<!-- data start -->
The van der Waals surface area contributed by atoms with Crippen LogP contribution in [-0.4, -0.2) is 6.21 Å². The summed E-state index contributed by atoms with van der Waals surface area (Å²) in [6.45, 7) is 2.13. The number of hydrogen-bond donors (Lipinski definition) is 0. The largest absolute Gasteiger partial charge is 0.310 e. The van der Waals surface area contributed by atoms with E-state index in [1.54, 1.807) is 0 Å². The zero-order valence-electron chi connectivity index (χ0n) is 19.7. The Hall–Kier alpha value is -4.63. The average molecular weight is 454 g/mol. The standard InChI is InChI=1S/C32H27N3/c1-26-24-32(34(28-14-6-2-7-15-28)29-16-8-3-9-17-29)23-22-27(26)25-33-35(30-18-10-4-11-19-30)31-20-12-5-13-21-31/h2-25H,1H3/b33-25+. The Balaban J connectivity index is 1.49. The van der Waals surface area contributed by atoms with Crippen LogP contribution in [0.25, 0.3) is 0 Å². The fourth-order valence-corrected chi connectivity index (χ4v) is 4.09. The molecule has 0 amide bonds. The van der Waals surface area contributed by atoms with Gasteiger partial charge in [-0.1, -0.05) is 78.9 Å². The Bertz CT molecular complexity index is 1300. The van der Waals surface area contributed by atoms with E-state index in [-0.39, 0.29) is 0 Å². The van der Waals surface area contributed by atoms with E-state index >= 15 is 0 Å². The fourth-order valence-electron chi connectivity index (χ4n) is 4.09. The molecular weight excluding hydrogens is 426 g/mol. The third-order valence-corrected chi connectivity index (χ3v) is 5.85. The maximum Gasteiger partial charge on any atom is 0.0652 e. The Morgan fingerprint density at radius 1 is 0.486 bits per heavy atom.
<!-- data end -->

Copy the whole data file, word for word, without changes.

The van der Waals surface area contributed by atoms with Crippen LogP contribution in [-0.4, -0.2) is 6.21 Å². The summed E-state index contributed by atoms with van der Waals surface area (Å²) in [6.45, 7) is 2.13. The number of hydrogen-bond donors (Lipinski definition) is 0. The largest absolute Gasteiger partial charge is 0.310 e. The van der Waals surface area contributed by atoms with E-state index in [1.54, 1.807) is 0 Å². The zero-order valence-electron chi connectivity index (χ0n) is 19.7. The Hall–Kier alpha value is -4.63. The average molecular weight is 454 g/mol. The standard InChI is InChI=1S/C32H27N3/c1-26-24-32(34(28-14-6-2-7-15-28)29-16-8-3-9-17-29)23-22-27(26)25-33-35(30-18-10-4-11-19-30)31-20-12-5-13-21-31/h2-25H,1H3/b33-25+. The Balaban J connectivity index is 1.49. The van der Waals surface area contributed by atoms with Crippen LogP contribution in [0.25, 0.3) is 0 Å². The fourth-order valence-corrected chi connectivity index (χ4v) is 4.09. The molecule has 0 amide bonds. The van der Waals surface area contributed by atoms with Gasteiger partial charge in [-0.1, -0.05) is 78.9 Å². The Bertz CT molecular complexity index is 1300. The van der Waals surface area contributed by atoms with E-state index in [-0.39, 0.29) is 0 Å². The van der Waals surface area contributed by atoms with E-state index >= 15 is 0 Å². The fourth-order valence-electron chi connectivity index (χ4n) is 4.09. The molecular weight excluding hydrogens is 426 g/mol. The third-order valence-corrected chi connectivity index (χ3v) is 5.85. The maximum Gasteiger partial charge on any atom is 0.0652 e. The Morgan fingerprint density at radius 1 is 0.486 bits per heavy atom.